We didn’t see any penguins making landing that night. But it was really more of a rest stop for visiting Freycinet National Park next. So Freycinet is pronounced “fray-sin-nay”. So I guess the genus Freycinetia should be pronounced “fray-sin-nay-sure”.


Wineglass Bay. Tip: this look-out is not a good spot for morning selfies without a flash. The sun is behind the peak, casting a shadow over this side of the slope. My guess is that in the afternoons, the sun will be glaring right into the camera lens.

Finally, Hobart, the state capital. Can’t get away without paying a visit to a nature spot too.


Evening view of Hobart from the peak of the towering Mount Wellington. Very very high up, but you can drive all the way; felt like I was driving into the sky, and the legs were turning to jelly on the accelerator. Very strong winds and very cold.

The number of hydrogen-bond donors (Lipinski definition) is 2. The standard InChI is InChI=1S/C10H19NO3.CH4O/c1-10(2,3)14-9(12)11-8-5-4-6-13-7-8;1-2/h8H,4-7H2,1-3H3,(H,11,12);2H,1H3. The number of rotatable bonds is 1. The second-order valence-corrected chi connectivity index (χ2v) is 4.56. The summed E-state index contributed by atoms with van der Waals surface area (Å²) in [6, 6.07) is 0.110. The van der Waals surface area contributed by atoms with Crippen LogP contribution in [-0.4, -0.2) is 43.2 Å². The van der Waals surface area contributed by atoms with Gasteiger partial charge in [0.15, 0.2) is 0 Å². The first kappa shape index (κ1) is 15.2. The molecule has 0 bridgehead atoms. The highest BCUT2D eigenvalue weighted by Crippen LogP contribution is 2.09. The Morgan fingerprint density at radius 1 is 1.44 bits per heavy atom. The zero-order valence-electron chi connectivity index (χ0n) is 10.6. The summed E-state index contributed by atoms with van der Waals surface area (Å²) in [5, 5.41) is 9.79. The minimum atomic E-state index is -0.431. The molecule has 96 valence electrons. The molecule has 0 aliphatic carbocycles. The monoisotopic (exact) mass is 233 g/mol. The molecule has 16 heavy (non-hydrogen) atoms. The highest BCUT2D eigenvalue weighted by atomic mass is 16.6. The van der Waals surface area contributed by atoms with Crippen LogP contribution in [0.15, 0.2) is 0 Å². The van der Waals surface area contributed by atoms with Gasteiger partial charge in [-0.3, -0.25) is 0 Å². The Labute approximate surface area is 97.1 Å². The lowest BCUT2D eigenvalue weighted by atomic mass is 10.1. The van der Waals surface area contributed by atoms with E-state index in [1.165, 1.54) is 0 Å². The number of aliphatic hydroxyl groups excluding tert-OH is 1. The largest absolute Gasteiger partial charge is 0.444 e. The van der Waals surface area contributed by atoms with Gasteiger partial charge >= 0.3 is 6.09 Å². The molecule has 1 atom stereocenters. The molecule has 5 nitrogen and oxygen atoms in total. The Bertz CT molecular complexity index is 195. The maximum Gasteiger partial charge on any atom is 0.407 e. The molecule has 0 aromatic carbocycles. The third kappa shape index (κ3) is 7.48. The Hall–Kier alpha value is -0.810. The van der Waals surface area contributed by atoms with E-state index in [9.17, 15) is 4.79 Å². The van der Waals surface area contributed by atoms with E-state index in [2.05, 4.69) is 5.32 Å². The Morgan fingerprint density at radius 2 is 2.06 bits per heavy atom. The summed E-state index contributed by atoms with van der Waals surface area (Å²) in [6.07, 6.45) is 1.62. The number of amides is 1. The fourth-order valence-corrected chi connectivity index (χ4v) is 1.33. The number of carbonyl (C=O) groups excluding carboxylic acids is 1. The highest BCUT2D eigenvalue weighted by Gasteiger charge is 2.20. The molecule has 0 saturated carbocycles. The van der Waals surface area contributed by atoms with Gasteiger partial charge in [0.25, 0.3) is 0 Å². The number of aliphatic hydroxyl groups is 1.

The wife has just gone back and I’m all alone again. 😦

An invasion ecology paper in Chinese

I had some fun trying to read a scientific paper (Lee and Shieh, 2005; 特有生物研究 7:1) in Chinese today. It’s really refreshing to see some of the standard ecology phrases and concepts in such a different form!

The defintion of invasive species:


“When non-native bird species endanger native biodiversity, they are termed as invasive species. Types of impacts of invasive species include predation, competition, exclusion, genetic pollution, and the transmission of diseases and parasites.”

The invasion “stages”:


“There are four stages involved in exotic bird species invasions: transport, introduction, the establishment of [wild] populations, and spread.”

On propagule pressure:


“The probability of successful establishment of wild populations by non-native species is correlated with the number and frequency of release events as well as the the number of individuals released in each event.”

On resource-use overlap and competitive exclusion: